Format

Send to

Choose Destination
Brain Inj. 2008 Sep;22(10):765-72. doi: 10.1080/02699050802372208.

Emotional distress and awareness following acquired brain injury: an exploratory analysis.

Author information

1
Department of Psychology, National University of Ireland Galway, Ireland. judithmcbrinn@yahoo.com

Abstract

BACKGROUND:

Symptoms of depression and anxiety are commonly reported following brain injury, providing ongoing challenges to patients, clinicians and carers. There is increasing interest in the influence of impaired awareness on emotional distress, supported by psychological investigations.

OBJECTIVE:

To explore the relationship between awareness and time since injury on reported emotional distress.

METHOD:

Awareness was assessed by comparing the reports of persons with brain injury to the reports of their treating clinicians and significant others. Fifty-four participants with acquired brain injury (ABI) completed the Awareness Questionnaire, the Dysexecutive Questionnaire and the Hospital Anxiety and Depression Scales. Clinicians and significant others completed the Awareness Questionnaire and the Dysexecutive Questionnaire in relation to each participant.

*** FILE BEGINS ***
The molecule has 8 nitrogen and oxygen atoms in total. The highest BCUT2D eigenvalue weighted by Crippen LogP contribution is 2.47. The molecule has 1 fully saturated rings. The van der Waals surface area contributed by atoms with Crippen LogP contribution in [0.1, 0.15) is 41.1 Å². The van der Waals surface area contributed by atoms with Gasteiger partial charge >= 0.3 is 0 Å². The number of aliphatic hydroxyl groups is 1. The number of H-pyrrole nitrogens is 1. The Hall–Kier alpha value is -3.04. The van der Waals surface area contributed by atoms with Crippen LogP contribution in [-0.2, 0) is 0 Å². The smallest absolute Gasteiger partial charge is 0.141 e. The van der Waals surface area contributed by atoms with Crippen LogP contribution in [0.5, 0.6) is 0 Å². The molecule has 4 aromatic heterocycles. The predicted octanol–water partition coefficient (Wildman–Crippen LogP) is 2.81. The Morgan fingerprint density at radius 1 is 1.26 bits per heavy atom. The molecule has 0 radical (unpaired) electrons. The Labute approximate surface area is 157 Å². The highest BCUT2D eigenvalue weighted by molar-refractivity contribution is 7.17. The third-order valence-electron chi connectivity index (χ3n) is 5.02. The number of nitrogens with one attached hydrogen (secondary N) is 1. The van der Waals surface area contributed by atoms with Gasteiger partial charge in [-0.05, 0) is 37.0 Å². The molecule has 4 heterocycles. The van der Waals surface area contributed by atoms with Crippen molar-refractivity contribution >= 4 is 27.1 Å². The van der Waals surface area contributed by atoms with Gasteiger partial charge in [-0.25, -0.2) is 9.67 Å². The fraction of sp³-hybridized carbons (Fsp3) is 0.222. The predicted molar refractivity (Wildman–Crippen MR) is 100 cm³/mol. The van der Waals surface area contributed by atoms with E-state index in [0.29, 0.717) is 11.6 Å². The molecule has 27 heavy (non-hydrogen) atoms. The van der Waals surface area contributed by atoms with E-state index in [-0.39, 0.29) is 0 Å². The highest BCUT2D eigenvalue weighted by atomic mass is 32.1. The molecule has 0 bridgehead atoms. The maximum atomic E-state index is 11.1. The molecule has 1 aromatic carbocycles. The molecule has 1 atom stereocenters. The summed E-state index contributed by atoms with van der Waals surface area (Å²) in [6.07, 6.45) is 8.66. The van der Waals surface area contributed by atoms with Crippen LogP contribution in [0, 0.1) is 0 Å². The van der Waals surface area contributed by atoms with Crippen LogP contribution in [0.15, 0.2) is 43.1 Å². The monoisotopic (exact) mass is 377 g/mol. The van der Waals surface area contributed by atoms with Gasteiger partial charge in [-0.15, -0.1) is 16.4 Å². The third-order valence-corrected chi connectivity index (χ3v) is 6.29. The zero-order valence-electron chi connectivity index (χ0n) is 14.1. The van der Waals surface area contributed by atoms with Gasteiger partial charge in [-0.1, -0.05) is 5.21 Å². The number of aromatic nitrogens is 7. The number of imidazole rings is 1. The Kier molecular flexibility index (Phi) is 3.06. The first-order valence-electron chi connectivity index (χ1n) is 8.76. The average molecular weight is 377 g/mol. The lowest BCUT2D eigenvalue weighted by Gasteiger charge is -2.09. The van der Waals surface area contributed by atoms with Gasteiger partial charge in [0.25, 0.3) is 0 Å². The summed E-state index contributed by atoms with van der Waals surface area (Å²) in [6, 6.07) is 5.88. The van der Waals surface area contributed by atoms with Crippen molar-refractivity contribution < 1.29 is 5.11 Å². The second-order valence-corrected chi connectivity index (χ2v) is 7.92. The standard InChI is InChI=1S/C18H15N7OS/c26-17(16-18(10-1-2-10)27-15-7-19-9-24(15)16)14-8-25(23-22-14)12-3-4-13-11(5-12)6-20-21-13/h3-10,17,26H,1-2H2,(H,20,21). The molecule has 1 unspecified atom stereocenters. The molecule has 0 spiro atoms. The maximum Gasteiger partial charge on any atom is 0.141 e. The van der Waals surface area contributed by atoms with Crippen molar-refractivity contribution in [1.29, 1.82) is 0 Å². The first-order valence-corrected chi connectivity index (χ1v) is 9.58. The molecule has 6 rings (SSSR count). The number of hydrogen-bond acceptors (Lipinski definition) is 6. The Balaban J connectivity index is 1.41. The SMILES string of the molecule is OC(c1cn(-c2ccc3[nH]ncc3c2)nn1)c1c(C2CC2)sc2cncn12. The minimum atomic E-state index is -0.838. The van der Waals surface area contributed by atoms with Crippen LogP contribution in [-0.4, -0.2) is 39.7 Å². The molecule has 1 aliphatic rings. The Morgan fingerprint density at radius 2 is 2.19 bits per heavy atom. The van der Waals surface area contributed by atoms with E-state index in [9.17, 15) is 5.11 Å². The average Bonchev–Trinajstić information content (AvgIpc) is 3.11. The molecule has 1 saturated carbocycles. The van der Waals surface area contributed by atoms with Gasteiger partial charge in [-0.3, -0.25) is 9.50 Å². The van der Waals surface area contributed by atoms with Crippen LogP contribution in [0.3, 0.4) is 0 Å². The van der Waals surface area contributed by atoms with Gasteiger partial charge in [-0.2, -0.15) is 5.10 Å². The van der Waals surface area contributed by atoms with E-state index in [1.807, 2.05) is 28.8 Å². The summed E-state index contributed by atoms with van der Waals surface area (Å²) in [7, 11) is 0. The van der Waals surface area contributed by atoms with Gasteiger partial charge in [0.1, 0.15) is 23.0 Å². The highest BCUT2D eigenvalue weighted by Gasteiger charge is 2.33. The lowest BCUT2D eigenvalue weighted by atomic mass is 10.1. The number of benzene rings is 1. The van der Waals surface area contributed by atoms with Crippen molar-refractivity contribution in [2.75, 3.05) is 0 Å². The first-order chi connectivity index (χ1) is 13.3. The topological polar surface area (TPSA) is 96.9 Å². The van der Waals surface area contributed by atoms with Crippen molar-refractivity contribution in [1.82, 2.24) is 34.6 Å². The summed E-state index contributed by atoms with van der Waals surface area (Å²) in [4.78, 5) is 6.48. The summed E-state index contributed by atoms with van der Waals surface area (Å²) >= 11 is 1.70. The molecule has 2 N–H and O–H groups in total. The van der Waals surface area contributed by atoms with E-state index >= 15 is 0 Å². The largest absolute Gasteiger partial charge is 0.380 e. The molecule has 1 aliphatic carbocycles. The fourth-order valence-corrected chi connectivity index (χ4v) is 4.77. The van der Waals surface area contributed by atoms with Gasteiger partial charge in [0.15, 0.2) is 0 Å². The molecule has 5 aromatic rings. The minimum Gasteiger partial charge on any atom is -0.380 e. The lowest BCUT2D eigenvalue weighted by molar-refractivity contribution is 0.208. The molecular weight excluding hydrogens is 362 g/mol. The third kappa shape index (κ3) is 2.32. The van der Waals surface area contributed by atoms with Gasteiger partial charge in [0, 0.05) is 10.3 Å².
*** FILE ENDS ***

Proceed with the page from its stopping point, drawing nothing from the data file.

RESULTS:

Analyses of variance identified a main effect of awareness, such that participants with better awareness of their difficulties had higher emotional distress, regardless of time since injury.

CONCLUSION:

Findings support psychological theories suggesting that emotional distress is a response to the stressor of a brain injury and denial of difficulty, manifesting as impaired awareness, may play a protective role. They highlight the importance of understanding a patient's level of awareness so as to provide support aimed at minimizing the impact of distress on the rehabilitation outcome.

PMID:
18787986
DOI:
10.1080/02699050802372208
[Indexed for MEDLINE]

Supplemental Content

Full text links

Icon for Taylor & Francis
Loading ...
Support Center